Many lives touched in 141 days

 By Dennis Minich

Gini-Lee Rose Whitcraft lived only 141 days, but has left a trail of love which will touch many lives for years to come.

The 4-month-old daughter of Jodie and Maria “Mia” Whitcraft of West Line entered Children’s Mercy Hospital July 30 and she died the following day.

Shortly after admission her family was told she would never go home. At that point her parents made a life-changing decision. They would donate Gini-Lee’s organs.

“I knew she was not coming home, but I knew by donating organs, so other mothers would be able to take their infants home,” Maria said. “It was actually a pretty easy decision. We couldn’t save her. If her organs could save another person’s life, why not donate them, she isn’t going to use them.”

Because of that donation, a 55-year-old man, somewhere in the Midwest received a new kidney; a 1-month old boy received a new heart and the liver was sent to a 7-month old girl.

Although some organs and blood were not usable for donation, others may have been used, but the family is unaware of what or where. Most donations made through the Midwest Organ Donor Directory are private and donors don’t know the details of the recipients.

“Donating means she is never really gone, which I think has helped us with the grieving process,” Maria said.

Paternal grandparents Don and Alicia Whitcraft praise the decision and strength of their son and Maria.

“We are so proud of our son and daughter-in-law,” Don said. “The are our pillars through the storm.”

Gini-Lee’s medical issues began long before she was born. At her 20-week checkup, Maria was told she had placenta previa, a condition caused when the placenta slips down into the birth canal.

“They told me at 20 weeks when they did the ultra sound,” Maria said. “When they did another at 32 weeks, they said it had adjusted back and said I was fine to resume my normal activities.”

 Some of that routine included taking care of three children; Joesph, 11; Lilly-Faye, 6, and Dakota, 19 months.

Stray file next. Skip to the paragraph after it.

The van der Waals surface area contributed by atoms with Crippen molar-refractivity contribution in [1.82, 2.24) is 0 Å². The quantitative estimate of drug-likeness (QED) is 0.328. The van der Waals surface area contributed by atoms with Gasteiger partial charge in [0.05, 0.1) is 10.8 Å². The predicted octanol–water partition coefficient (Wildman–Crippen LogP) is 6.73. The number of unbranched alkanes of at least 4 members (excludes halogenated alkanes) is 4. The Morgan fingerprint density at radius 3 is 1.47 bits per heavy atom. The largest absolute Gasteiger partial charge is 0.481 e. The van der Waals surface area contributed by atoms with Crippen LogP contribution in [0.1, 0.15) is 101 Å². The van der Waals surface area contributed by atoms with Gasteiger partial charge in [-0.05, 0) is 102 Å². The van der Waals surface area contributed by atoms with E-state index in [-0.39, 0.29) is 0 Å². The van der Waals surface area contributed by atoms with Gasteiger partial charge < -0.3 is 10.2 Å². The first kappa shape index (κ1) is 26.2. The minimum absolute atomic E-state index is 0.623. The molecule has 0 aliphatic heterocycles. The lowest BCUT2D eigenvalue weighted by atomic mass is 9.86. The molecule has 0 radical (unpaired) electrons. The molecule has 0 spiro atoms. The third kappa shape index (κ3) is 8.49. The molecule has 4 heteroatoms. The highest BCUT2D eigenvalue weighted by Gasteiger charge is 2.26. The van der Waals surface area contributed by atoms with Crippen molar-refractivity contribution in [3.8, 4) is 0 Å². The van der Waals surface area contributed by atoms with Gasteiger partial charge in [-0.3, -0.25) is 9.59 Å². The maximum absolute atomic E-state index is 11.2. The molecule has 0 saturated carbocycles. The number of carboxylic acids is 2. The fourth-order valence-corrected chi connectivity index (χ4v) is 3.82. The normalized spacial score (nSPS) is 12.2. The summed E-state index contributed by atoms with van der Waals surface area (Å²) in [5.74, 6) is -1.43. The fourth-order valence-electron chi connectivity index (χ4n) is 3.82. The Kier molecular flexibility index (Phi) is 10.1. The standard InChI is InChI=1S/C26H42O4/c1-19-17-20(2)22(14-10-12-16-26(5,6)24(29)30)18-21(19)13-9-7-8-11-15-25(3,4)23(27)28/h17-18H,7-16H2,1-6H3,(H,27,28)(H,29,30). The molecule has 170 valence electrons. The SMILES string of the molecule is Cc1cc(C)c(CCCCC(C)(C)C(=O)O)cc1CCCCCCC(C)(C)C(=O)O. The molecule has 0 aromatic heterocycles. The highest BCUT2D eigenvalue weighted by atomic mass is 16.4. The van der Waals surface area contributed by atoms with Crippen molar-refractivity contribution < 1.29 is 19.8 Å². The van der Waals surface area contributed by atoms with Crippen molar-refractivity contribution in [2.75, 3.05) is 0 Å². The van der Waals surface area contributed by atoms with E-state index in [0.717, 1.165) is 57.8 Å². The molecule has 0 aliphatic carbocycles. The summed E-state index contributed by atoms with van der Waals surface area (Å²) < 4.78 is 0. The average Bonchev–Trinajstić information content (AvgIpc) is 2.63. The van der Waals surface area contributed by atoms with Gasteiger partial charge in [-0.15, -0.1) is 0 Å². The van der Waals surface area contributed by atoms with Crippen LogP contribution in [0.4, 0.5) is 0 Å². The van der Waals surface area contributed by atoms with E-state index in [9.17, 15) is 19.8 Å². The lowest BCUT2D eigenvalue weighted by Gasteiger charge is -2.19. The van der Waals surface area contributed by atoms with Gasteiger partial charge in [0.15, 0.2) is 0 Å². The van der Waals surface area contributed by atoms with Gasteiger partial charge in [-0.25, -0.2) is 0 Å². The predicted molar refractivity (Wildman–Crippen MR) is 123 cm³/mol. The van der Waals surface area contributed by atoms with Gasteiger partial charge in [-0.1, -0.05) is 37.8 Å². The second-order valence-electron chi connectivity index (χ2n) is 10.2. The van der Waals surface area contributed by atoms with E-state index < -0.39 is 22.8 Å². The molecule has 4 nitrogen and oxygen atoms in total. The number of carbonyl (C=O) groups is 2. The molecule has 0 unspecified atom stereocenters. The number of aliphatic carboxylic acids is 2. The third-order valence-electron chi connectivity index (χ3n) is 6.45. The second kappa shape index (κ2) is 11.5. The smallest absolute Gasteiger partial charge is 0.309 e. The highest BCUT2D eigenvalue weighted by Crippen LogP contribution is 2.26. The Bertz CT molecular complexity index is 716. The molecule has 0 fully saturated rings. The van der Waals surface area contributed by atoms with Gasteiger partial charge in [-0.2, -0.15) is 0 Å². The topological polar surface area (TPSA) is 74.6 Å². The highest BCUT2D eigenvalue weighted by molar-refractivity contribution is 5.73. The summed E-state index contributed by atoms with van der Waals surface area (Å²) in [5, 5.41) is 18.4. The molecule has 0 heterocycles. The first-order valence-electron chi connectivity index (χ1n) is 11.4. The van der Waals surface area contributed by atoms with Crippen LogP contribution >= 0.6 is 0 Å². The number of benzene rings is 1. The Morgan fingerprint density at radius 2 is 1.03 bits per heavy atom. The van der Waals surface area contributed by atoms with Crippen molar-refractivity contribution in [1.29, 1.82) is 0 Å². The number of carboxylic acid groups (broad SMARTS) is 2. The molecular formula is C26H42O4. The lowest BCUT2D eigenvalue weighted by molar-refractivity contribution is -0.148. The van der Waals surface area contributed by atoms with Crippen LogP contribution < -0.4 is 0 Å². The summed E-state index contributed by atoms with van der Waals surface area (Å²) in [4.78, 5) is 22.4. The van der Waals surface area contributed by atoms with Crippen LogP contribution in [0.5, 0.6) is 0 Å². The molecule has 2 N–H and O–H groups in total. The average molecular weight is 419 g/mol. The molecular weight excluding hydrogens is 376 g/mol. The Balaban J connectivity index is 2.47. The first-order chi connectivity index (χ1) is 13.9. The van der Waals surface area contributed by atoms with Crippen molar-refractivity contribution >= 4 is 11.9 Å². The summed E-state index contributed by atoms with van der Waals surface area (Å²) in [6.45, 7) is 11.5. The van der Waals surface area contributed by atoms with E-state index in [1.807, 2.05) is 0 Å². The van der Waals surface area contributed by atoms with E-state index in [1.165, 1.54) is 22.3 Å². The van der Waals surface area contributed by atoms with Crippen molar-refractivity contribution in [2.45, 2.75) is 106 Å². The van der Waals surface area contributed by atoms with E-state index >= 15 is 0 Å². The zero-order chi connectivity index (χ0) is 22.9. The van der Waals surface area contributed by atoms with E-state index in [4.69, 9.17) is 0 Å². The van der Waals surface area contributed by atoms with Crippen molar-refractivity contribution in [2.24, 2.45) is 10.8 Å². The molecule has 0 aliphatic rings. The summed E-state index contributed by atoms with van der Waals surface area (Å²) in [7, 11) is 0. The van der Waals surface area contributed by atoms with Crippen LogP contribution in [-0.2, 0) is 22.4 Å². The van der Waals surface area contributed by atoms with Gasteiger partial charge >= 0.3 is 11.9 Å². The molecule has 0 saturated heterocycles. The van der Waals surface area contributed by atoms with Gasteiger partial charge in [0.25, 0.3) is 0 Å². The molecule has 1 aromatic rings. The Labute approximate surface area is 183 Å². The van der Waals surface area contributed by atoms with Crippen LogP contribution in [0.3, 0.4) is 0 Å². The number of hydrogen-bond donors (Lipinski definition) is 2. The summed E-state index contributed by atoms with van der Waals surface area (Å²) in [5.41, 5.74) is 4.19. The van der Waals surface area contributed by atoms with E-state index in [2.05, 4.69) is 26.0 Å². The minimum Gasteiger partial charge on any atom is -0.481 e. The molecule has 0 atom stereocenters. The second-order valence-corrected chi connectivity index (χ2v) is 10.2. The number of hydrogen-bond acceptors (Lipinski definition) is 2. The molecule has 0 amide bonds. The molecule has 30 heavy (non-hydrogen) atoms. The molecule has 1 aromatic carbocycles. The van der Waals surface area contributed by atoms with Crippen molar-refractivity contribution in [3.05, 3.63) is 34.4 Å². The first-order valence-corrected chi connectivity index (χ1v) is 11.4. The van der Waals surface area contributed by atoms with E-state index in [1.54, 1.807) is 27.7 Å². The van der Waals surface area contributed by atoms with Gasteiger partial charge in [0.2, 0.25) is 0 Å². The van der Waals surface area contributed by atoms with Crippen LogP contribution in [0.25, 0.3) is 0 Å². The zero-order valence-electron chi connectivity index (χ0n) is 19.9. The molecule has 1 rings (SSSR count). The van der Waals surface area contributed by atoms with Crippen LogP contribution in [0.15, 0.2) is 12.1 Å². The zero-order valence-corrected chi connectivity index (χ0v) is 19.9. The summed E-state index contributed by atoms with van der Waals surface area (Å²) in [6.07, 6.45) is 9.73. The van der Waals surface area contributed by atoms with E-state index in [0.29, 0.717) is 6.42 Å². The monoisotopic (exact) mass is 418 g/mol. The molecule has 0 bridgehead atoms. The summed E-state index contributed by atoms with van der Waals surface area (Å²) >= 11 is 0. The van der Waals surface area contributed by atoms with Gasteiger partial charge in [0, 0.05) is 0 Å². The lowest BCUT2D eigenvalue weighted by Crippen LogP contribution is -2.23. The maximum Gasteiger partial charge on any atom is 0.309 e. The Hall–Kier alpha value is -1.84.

A C-section was planned for March 15, but on March 12, Maria suffered a placenta eruption which could have caused her to bleed to death. She was taken to St. Luke’s East Hospital, Lee’s Summit, where the delivery took place and Gini-Lee was transferred to a NICU at Overland Park Regional Medical Center. There, ice sheets were used to slow down her developmental process which could have put too much stress on the brain.

According to Alicia, from there things got better.

“They took her into the NICU and said she would be there 10 days to two weeks. But they did a great job and she improved quickly and was home in seven days. We said she was our miracle,” Alicia said.

Maria said Gini-Lee was actually doing very well and was reaching her growth milestones. But Maria said the family had been warned because of the baby’s health issues, seizures were a possibility. The first seizure occurred July 3. The baby was rushed to Children’s Mercy, but since the seizure had already ceased, doctors were unable to diagnose the cause.

Four weeks later, at about 9:30 a.m., 19-month-old Dakota woke his mother up saying something was wrong with the baby. Maria said she found Gini-Lee, who had turned purple and rushed her to Children’s Mercy. It was shortly thereafter they got the diagnosis. A representative from the transplant network came in to explain their options.

“They were so wonderful about it,” Maria said. “They said the first priority was to try and save Gini-Lee’s life, but if that didn’t happen, what they could do. Everyone from the transplant team and everyone at the hospital were so wonderful to us.”

The story of how the kidneys could be transplanted into a 55-year-old man was another interesting twist, according to the family members.

Alicia said, “They harvested both kidneys and all of the connecting parts and that way they could create one kidney for an adult.”

Maria said whether the organs held a child or an adult, she is happy with her decision.

“A life is a life,” she said.

She added the support of family has helped the family through the ordeal.

“We have a lot of mixed emotions. It hurts, we are devastated, but we had to stay strong for our children. I think the key word is united, we couldn’t have gotten through this without the support of each other, Maria said.

She added she hopes the story could have one more positive impact.

“I hope this will get other people to consider organ donation. They said very few people who lose infants donate. But donation is something everybody can do,” Maria said.